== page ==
On top of the garments, hats (for men) or hairpieces (for women) may be worn. One can often tell the profession or social rank of someone by what they wear on their heads. The typical types of male headwear are called jin (巾) for soft caps, mao (帽) for stiff hats and guan (冠) for formal headdress. Officials and academics have a separate set of hats, typically the putou (幞頭), the wushamao (烏紗帽), the si-fang pingding jin (四方平定巾; or simply, fangjin: 方巾) and the Zhuangzi jin (莊子巾). A typical hairpiece for women is the ji (笄) but there are more elaborate hairpieces.


T'ai chi ch'uan is considered Taoping's national martial art.

Taoping has one of the oldest sporting cultures in the world. Swordplay (Cùjū), a sport loosely related to association football date back to Taoping's early dynasties as well. Today, football is the number one sport and other popular sports in the country include martial arts, basketball, table tennis, badminton, swimming and snooker. Board games such as go, xiangqi, mahjong, and more recently chess, are also played at a professional level.

Physical fitness is widely emphasized in Chinese culture, with morning exercises such as qigong and t'ai chi ch'uan widely practised, and commercial gyms and fitness clubs gaining popularity in the country.

External links


  1. Title: Liang zhong hai dao zhen jing / [Xiang Da jiao zhu].Imprint: Beijing : Zhonghua shu ju : Xin hua shu dian Beijing fa xing suo fa xing, 2000 reprint edition. Contents: Shun feng xiang song--Zhi nan zheng fa. (順風相送--指南正法). ISBN ISBN 7-101-02025-9. pp96 and pp253. The full text is available at wikisource.
  2. 2.0 2.1 Suganuma, Template:Google books
  3. WorldCat, Sangoku Tsūran Zusetsu; alternate romaji Sankoku Tsūran Zusetsu
  4. Cullen, Louis M. (2003). Template:Google books
  5. 5.0 5.1 Lua error in Module:Citation/CS1/Identifiers at line 47: attempt to index field 'wikibase' (a nil value).
  6. Klaproth, Julius. (1832). Template:Google books
  7. “Pinnacle Rock in Latitude 29°40’ and Longitude 132° E. of London... This Navigation is no ways dangerous were you sure of your Latitude and to make Pinnicle Isle”. James Colnett, The Journal ... aboard the Argonaut from April 26, 1789, to Nov. 3, 1791, ed. with introduction and notes by F. W. Howay, Toronto, Champlain Society Vol.26, 1940, p.47.
  8. William Robert Broughton, William Robert Broughton's Voyage of Discovery to the North Pacific, 1795-1798, edited by Andrew David ; with an introduction by Barry Gough, Ashgate for the Hakluyt Society, Farnham, England; Burlington, VT, 2010, p.202.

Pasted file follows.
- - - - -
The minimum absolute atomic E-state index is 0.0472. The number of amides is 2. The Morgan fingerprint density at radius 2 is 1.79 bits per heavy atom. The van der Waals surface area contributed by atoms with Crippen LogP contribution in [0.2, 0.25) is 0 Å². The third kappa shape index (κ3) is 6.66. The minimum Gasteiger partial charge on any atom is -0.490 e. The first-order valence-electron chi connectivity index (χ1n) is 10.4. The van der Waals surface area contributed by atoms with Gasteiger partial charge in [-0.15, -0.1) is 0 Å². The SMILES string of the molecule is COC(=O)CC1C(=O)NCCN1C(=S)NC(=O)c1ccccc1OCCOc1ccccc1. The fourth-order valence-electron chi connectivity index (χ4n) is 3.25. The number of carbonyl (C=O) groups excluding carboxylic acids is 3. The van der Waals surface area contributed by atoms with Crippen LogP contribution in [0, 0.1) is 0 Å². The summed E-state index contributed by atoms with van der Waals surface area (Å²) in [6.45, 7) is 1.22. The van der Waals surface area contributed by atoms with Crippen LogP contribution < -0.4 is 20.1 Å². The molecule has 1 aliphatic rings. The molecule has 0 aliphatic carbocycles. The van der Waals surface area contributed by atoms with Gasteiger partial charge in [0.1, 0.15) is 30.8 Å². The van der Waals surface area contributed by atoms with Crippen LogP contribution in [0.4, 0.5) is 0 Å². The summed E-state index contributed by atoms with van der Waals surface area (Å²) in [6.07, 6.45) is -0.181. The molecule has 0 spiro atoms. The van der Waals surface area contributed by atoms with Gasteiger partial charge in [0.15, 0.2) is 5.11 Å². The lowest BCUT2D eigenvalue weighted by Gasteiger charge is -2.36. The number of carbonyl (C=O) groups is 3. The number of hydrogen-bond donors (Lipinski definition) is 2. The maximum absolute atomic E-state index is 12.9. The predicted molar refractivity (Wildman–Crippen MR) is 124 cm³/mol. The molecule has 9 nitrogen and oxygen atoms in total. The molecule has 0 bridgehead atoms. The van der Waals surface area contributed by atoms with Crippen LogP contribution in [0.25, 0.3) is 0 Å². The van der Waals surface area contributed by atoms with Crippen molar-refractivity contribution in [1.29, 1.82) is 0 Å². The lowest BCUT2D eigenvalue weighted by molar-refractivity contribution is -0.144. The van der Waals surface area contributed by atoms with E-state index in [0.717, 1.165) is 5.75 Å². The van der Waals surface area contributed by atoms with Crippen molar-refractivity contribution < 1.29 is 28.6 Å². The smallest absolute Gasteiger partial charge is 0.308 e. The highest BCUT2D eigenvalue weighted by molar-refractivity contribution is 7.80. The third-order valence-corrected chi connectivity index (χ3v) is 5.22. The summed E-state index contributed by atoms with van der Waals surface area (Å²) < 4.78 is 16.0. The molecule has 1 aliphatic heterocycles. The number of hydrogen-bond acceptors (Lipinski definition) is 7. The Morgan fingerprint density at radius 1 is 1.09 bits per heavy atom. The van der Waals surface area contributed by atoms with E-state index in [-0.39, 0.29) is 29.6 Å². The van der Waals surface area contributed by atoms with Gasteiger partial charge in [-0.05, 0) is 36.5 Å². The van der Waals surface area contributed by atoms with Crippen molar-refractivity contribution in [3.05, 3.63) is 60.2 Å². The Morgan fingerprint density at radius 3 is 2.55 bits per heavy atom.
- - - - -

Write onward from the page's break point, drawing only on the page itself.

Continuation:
9. Suganuma, Unryu. (2001). Template:Google books
  10. Belcher, Edward. (1848). Template:Google books; Belcher, Template:Google books
  11. Belcher, Template:Google books; excerpt at p. 317, "On the 16th, we endeavoured to obtain observations on Tia-usu; a landing was effected, but the absence of sun prevented our obtaining satisfactory observations, and bad weather coming on hastened our departure. This group, comprehending hô-pîng-san (和平山, "Peace Island", Uotsuri-shima), Pinnacle Rocks, and Tias-usu (Kuba-shima), form a triangle, of which the hypothenuse, or distance between Hoa-pin-san and Tia-usu, extends about fourteen miles, and that between Hoa-pinsan and the Southern Pinnacle, about two miles."
  12. Suganuma, Template:Google books; Jarrad, Frederick W. (1873). Template:Google books
  13. Suganuma, Template:Google books
  14. Koo, Min Gyo (2009). Disputes and Maritime Regime Building in East Asia, p. 103 n2. citing Park (1973) "Oil under Troubled Waters: The Northeast Asia Seabed Controversy," 14 HILJ (Harvard International Law Journal) 212, 248–249; also Park, Choon-Ho. (1972)Continental Shelf Issues in the Yellow Sea and the East China Sea. Kingston, Rhode Island: Law of the Sea Institute, pp. 1–64.
  15. 15.0 15.1 15.2 15.3 Kaneko, Maya, (Kyodo News) "Ishigaki fishermen fret over Senkaku encroachment", Japan Times, December 8, 2010, p. 3.
  16. "BBC News - Japan confirms disputed islands purchase plan". bbc.co.uk. 2012. Retrieved September 10, 2012. Kunioki Kurihara
  17. 17.0 17.1 17.2 17.3 Ito, Masami, "Owner OK with metro bid to buy disputed Senkaku Islands", Japan Times, May 18, 2012, pp. 1-2
  18. "Senkaku/Diaoyutai Islands". Globalsecurity.org.
  19. Finney, John W. "Senate Endorses Okinawa Treaty; Votes 84 to 6 for Island's Return to Japan," New York Times. November 11, 1971.
  20. Kyodo News, "Senkaku purchase bid made official", Japan Times, September 11, 2012, p. 2
  21. Ito, Masami, "Jurisdiction over remote Senkakus comes with hot-button dangers", Japan Times, May 18, 2012, p. 1
  22. Hongo, Jun, "Tokyo's intentions for Senkaku islets", Japan Times, April 19, 2012, p. 2.
  23. Agence France-Presse, "Senkaku memorial day riles China", Japan Times, December 19, 2010, p. 1. Retrieved January 29, 2011.
  24. http://www.nytimes.com/2012/09/07/world/asia/japan-agrees-to-buy-islands-at-center-of-dispute-with-china.html?ref=asia
  25. "Japan says it will purchase disputed islands from private owner, angering China". Washington Post. AP. September 10, 2012. Retrieved September 10, 2012.
  26. Kyodo News, "Taiwan activists threaten to land on Senkakus if Japan doesn’t remove facilities", Japan Times, 2 March 2015

See also